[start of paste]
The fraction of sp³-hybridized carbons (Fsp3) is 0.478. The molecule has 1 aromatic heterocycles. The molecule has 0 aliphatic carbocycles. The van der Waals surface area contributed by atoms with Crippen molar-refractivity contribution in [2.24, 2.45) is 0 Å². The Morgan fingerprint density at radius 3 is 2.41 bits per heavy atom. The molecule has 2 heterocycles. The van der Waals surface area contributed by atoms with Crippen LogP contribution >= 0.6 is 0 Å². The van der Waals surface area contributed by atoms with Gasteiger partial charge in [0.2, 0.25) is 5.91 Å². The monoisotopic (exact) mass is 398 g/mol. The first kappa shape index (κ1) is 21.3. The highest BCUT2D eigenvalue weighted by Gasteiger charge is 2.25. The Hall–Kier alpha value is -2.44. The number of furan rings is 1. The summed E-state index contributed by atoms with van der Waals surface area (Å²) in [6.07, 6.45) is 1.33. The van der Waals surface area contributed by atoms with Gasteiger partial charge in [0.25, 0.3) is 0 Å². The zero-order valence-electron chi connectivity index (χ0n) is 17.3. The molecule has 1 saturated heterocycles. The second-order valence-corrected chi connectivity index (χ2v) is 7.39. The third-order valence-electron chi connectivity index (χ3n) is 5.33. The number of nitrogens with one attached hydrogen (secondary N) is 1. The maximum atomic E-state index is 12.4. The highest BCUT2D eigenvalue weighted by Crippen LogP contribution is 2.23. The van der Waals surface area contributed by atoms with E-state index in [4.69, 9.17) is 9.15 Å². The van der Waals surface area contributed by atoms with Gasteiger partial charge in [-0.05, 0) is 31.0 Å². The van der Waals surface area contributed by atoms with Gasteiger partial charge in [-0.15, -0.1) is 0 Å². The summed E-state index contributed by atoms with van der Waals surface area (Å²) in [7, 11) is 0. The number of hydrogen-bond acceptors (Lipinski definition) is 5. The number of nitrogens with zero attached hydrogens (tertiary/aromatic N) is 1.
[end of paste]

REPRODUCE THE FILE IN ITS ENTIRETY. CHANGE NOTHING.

The fraction of sp³-hybridized carbons (Fsp3) is 0.478. The molecule has 1 aromatic heterocycles. The molecule has 0 aliphatic carbocycles. The van der Waals surface area contributed by atoms with Crippen molar-refractivity contribution in [2.24, 2.45) is 0 Å². The Morgan fingerprint density at radius 3 is 2.41 bits per heavy atom. The molecule has 2 heterocycles. The van der Waals surface area contributed by atoms with Crippen LogP contribution >= 0.6 is 0 Å². The van der Waals surface area contributed by atoms with Gasteiger partial charge in [0.2, 0.25) is 5.91 Å². The monoisotopic (exact) mass is 398 g/mol. The first kappa shape index (κ1) is 21.3. The highest BCUT2D eigenvalue weighted by Gasteiger charge is 2.25. The Hall–Kier alpha value is -2.44. The number of furan rings is 1. The summed E-state index contributed by atoms with van der Waals surface area (Å²) in [6.07, 6.45) is 1.33. The van der Waals surface area contributed by atoms with Gasteiger partial charge in [0.25, 0.3) is 0 Å². The zero-order valence-electron chi connectivity index (χ0n) is 17.3. The molecule has 1 saturated heterocycles. The second-order valence-corrected chi connectivity index (χ2v) is 7.39. The third-order valence-electron chi connectivity index (χ3n) is 5.33. The number of nitrogens with one attached hydrogen (secondary N) is 1. The maximum atomic E-state index is 12.4. The highest BCUT2D eigenvalue weighted by Crippen LogP contribution is 2.23. The van der Waals surface area contributed by atoms with E-state index in [4.69, 9.17) is 9.15 Å². The van der Waals surface area contributed by atoms with Gasteiger partial charge in [-0.05, 0) is 31.0 Å². The van der Waals surface area contributed by atoms with Gasteiger partial charge in [-0.15, -0.1) is 0 Å². The summed E-state index contributed by atoms with van der Waals surface area (Å²) in [7, 11) is 0. The number of hydrogen-bond acceptors (Lipinski definition) is 5. The number of nitrogens with zero attached hydrogens (tertiary/aromatic N) is 1.